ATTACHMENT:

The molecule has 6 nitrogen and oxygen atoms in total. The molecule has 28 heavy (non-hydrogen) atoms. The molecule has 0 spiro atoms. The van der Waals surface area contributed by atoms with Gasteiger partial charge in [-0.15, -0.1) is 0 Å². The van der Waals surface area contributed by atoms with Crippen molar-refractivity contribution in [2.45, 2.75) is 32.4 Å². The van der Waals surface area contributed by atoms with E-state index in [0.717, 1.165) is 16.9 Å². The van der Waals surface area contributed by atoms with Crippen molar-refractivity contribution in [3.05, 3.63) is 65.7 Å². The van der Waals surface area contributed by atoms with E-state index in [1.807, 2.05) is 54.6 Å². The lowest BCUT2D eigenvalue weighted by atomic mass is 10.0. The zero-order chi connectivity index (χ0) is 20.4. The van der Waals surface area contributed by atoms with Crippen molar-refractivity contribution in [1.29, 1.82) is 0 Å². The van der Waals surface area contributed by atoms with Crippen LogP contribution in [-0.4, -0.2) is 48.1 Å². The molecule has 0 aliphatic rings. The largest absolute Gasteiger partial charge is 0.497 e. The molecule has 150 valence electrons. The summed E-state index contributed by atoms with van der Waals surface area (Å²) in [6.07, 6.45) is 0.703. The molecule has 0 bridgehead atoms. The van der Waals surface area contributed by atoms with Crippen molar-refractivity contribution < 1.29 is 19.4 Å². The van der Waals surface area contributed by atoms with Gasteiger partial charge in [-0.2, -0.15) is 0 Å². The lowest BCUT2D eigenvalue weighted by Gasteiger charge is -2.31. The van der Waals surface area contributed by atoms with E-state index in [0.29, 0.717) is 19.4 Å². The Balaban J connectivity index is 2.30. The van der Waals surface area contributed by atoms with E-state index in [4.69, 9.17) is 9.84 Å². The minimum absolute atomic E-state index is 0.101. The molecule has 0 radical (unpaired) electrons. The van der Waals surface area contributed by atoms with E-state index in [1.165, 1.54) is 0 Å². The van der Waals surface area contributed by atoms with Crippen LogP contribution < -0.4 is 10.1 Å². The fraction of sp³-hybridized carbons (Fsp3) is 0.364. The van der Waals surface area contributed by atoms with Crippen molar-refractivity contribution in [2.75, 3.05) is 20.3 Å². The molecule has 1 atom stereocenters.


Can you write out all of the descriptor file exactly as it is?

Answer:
The molecule has 6 nitrogen and oxygen atoms in total. The molecule has 28 heavy (non-hydrogen) atoms. The molecule has 0 spiro atoms. The van der Waals surface area contributed by atoms with Gasteiger partial charge in [-0.15, -0.1) is 0 Å². The van der Waals surface area contributed by atoms with Crippen molar-refractivity contribution in [2.45, 2.75) is 32.4 Å². The van der Waals surface area contributed by atoms with E-state index in [0.717, 1.165) is 16.9 Å². The van der Waals surface area contributed by atoms with Crippen molar-refractivity contribution in [3.05, 3.63) is 65.7 Å². The van der Waals surface area contributed by atoms with E-state index in [1.807, 2.05) is 54.6 Å². The lowest BCUT2D eigenvalue weighted by atomic mass is 10.0. The zero-order chi connectivity index (χ0) is 20.4. The van der Waals surface area contributed by atoms with Crippen molar-refractivity contribution in [1.29, 1.82) is 0 Å². The van der Waals surface area contributed by atoms with Crippen LogP contribution in [-0.4, -0.2) is 48.1 Å². The molecule has 0 aliphatic rings. The largest absolute Gasteiger partial charge is 0.497 e. The molecule has 150 valence electrons. The summed E-state index contributed by atoms with van der Waals surface area (Å²) in [6.07, 6.45) is 0.703. The molecule has 0 bridgehead atoms. The van der Waals surface area contributed by atoms with Crippen molar-refractivity contribution < 1.29 is 19.4 Å². The van der Waals surface area contributed by atoms with Gasteiger partial charge in [-0.2, -0.15) is 0 Å². The lowest BCUT2D eigenvalue weighted by Gasteiger charge is -2.31. The van der Waals surface area contributed by atoms with E-state index in [0.29, 0.717) is 19.4 Å². The Balaban J connectivity index is 2.30. The van der Waals surface area contributed by atoms with E-state index in [4.69, 9.17) is 9.84 Å². The minimum absolute atomic E-state index is 0.101. The molecule has 0 radical (unpaired) electrons. The van der Waals surface area contributed by atoms with E-state index in [1.165, 1.54) is 0 Å². The van der Waals surface area contributed by atoms with Crippen LogP contribution < -0.4 is 10.1 Å². The fraction of sp³-hybridized carbons (Fsp3) is 0.364. The van der Waals surface area contributed by atoms with Crippen molar-refractivity contribution in [2.75, 3.05) is 20.3 Å². The molecule has 1 atom stereocenters.